“I dunno. Carol, do we have swastikas?”

Carol is evidently Mrs. Webb, a grandmotherly lady who’s been writing letters in one comer of the shop. “Oh, I’m sure we must - just a minute,” she says, readjusting her spectacles and going into the back room. She returns with a drawing of a swastika in red, outlined in black. It’s about the size of a fifty-cent piece. “How much?”

“Five dollars, honey, for this one?”

Doc Webb looks up from the peacock and nods, but the boy has gone. “Sometimes they get cold feet,” he shrugs.

What about your own tattoos—did you do them all yourself?

“I did all of ’em on my left arm and my legs, and most on my right arm. I’ve got 94, and I was only going to have one when I started.” His customer laughs, and so does Mrs. Webb. We wonder how many tattoos she’s got, but it doesn’t seem polite to ask. None of them are showing.

Doc Webb’s special pride is a tattoo—a painting, really—he once did on a sailor’s back, an epic battle between a gigantic squid and an octopus. We admire the photograph, but I can’t help adding that I hope the sailor never regrets it. “Regret it?” Mrs. Webb exclaims. “Why should he, a beautiful thing like that?”

Back in Horton Plaza, a man with three days’ worth of beard is staring intently into the fountain. Bright patterns from the sunlight on the water play across his face and his faded red sweater. He’s clutching the concrete rim of the fountain so tightly that I think he’s going to throw up, but he turns away instead and picks up a long piece of palm bark. Slowly and carefully, he probes the bottom of the pool with it. All I can see on the bottom are cigarette filters; the water is the color of weak tea, although a faint blue stripe around the surface indicates that the pool has once been painted.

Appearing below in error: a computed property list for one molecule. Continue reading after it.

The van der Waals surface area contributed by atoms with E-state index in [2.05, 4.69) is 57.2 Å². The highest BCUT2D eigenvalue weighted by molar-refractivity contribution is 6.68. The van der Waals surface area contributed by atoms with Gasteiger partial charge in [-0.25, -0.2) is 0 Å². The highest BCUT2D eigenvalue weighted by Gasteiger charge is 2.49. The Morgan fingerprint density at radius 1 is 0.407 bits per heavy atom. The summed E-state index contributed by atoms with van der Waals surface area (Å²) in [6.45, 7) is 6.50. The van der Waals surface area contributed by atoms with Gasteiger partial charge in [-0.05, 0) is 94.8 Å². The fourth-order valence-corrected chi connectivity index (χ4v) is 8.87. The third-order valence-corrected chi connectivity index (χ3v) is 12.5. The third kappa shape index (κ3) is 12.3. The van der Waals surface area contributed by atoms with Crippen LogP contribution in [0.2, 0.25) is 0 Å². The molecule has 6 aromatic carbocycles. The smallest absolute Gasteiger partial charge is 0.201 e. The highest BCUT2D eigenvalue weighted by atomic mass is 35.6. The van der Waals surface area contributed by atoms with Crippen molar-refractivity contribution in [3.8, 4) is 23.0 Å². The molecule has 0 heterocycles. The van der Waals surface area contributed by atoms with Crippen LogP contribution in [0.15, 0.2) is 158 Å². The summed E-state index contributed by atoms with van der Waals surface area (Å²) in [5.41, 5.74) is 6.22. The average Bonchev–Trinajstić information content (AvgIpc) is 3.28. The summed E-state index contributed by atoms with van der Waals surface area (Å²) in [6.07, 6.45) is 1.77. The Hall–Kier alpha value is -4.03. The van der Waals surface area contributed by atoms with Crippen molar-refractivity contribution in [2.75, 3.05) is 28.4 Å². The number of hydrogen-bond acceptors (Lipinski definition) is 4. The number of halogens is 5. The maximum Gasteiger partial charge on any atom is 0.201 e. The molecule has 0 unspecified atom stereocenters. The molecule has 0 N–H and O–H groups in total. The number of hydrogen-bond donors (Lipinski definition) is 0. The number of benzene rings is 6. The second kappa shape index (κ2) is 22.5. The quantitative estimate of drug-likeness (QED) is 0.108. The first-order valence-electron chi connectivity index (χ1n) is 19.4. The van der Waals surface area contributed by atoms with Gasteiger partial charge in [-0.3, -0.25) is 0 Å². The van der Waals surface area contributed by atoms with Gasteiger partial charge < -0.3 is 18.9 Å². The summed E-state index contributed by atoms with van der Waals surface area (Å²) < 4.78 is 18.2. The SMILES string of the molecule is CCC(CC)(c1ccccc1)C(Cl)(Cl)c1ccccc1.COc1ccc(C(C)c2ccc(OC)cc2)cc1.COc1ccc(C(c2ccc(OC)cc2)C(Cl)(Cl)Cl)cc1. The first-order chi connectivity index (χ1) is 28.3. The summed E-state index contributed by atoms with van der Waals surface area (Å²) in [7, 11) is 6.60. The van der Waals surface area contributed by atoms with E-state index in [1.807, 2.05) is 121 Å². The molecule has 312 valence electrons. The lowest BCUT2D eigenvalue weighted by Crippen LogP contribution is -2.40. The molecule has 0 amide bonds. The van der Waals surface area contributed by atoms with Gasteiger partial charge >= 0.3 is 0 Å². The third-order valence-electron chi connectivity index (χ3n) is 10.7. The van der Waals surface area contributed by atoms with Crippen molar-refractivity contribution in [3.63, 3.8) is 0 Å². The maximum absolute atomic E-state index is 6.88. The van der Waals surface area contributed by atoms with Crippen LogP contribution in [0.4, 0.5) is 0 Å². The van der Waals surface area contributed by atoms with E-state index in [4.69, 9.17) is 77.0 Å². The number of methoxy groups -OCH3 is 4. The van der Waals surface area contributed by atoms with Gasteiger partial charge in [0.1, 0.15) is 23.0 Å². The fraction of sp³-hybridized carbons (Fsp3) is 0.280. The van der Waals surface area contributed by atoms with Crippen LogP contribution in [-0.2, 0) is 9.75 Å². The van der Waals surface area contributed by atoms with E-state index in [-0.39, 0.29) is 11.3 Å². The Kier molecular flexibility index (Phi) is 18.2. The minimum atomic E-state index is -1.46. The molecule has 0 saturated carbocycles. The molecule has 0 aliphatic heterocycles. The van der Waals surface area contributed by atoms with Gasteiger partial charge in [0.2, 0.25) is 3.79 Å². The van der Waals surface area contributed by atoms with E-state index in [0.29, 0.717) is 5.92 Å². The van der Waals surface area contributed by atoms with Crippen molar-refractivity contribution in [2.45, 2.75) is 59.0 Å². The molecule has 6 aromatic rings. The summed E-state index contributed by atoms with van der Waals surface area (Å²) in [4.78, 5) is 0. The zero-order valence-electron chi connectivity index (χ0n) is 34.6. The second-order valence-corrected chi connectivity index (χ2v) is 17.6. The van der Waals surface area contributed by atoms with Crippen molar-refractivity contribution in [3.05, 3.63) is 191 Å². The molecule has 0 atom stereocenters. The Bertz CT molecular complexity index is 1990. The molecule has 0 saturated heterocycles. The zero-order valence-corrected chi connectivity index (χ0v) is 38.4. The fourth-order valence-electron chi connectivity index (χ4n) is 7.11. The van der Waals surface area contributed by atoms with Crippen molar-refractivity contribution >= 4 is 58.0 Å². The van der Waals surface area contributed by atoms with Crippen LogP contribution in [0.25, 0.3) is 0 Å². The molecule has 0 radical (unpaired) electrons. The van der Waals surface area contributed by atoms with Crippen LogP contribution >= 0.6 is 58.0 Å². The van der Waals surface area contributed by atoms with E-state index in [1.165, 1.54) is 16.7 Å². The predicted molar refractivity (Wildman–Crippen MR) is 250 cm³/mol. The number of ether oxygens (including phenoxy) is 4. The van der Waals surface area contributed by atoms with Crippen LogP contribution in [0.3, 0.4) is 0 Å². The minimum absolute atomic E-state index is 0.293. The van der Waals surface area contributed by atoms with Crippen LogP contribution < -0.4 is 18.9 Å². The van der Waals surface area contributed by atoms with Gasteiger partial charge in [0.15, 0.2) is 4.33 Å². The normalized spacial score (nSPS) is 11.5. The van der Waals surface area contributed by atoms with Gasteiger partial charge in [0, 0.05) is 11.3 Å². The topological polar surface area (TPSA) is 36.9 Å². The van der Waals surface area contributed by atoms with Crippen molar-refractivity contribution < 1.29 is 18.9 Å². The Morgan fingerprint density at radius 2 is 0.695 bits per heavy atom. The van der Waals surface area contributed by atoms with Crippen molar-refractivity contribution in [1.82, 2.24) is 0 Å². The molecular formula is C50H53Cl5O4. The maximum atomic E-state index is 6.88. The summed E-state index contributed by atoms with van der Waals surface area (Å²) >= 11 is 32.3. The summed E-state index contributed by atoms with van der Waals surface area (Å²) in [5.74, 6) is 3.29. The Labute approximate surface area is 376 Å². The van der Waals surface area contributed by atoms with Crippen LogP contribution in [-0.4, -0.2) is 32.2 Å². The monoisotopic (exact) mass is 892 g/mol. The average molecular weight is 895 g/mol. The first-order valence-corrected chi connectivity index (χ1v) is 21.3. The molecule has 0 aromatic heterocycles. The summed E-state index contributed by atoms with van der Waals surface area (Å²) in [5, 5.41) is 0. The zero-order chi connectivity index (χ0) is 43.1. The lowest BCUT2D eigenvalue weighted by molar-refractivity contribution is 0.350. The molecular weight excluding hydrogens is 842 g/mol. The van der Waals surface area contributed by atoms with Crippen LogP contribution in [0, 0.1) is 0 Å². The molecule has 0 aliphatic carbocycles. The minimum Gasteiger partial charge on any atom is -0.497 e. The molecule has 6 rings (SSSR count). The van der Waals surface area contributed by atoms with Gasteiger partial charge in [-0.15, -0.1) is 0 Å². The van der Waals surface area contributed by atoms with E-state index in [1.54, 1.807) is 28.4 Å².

“Hey—what are you doing?” asks a little girl. Her mother is waiting in line at the tourist information booth.

“There’s money down there,” he answers gravely. The girl’s mother rushes up and yanks her away, and he goes back to his probing. Soon he gives it up and drops the waterlogged bark into the fountain. He wanders off, not even a nickel richer.

“Aah, you shouldn’t pay any attention to those winos,” says Bob Johnson, owner of the Palace “Buffet,” a bar at 328 F Street. “They just sit in here all day and drink, waitin’ for their government checks.”

Bob Johnson has been in business south of Broadway since 1921, but he says not much has changed in the area “except the allmighty dollar. Back then, if you had a dollar in your pocket it was worth somethin’.” He used to own the Off-Broadway Theater next door, the last burlesque house on the West Coast, and “when it opened I paid $5 a week rent, and I took in $10 a night and thought it was good money. I paid the girls a dollar apiece, and put the rest in my pants pocket and took it home. Didn’t even have a safe. These days, goddamit, you need a bookkeeper to take care of your business, and the bookkeeper needs a bookkeeper.”